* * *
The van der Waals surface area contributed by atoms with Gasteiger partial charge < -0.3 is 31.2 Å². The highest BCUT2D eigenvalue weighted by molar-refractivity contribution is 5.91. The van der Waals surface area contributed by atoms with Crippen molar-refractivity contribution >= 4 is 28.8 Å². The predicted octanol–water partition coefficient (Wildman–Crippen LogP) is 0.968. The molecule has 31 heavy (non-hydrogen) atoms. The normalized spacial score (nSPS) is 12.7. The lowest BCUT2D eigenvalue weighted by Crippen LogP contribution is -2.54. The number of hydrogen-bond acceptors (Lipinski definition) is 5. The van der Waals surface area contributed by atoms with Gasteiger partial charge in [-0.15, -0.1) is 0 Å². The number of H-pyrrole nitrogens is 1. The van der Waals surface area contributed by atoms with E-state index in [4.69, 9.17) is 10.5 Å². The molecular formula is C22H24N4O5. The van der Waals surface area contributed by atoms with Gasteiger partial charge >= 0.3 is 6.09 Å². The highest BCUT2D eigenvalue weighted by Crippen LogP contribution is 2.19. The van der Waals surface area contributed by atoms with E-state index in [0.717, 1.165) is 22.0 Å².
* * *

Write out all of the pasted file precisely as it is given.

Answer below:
The van der Waals surface area contributed by atoms with Gasteiger partial charge < -0.3 is 31.2 Å². The highest BCUT2D eigenvalue weighted by molar-refractivity contribution is 5.91. The van der Waals surface area contributed by atoms with Crippen molar-refractivity contribution >= 4 is 28.8 Å². The predicted octanol–water partition coefficient (Wildman–Crippen LogP) is 0.968. The molecule has 31 heavy (non-hydrogen) atoms. The normalized spacial score (nSPS) is 12.7. The lowest BCUT2D eigenvalue weighted by Crippen LogP contribution is -2.54. The number of hydrogen-bond acceptors (Lipinski definition) is 5. The van der Waals surface area contributed by atoms with Gasteiger partial charge in [-0.15, -0.1) is 0 Å². The number of H-pyrrole nitrogens is 1. The van der Waals surface area contributed by atoms with E-state index in [4.69, 9.17) is 10.5 Å². The molecular formula is C22H24N4O5. The van der Waals surface area contributed by atoms with Gasteiger partial charge >= 0.3 is 6.09 Å². The highest BCUT2D eigenvalue weighted by Crippen LogP contribution is 2.19. The van der Waals surface area contributed by atoms with E-state index in [0.717, 1.165) is 22.0 Å².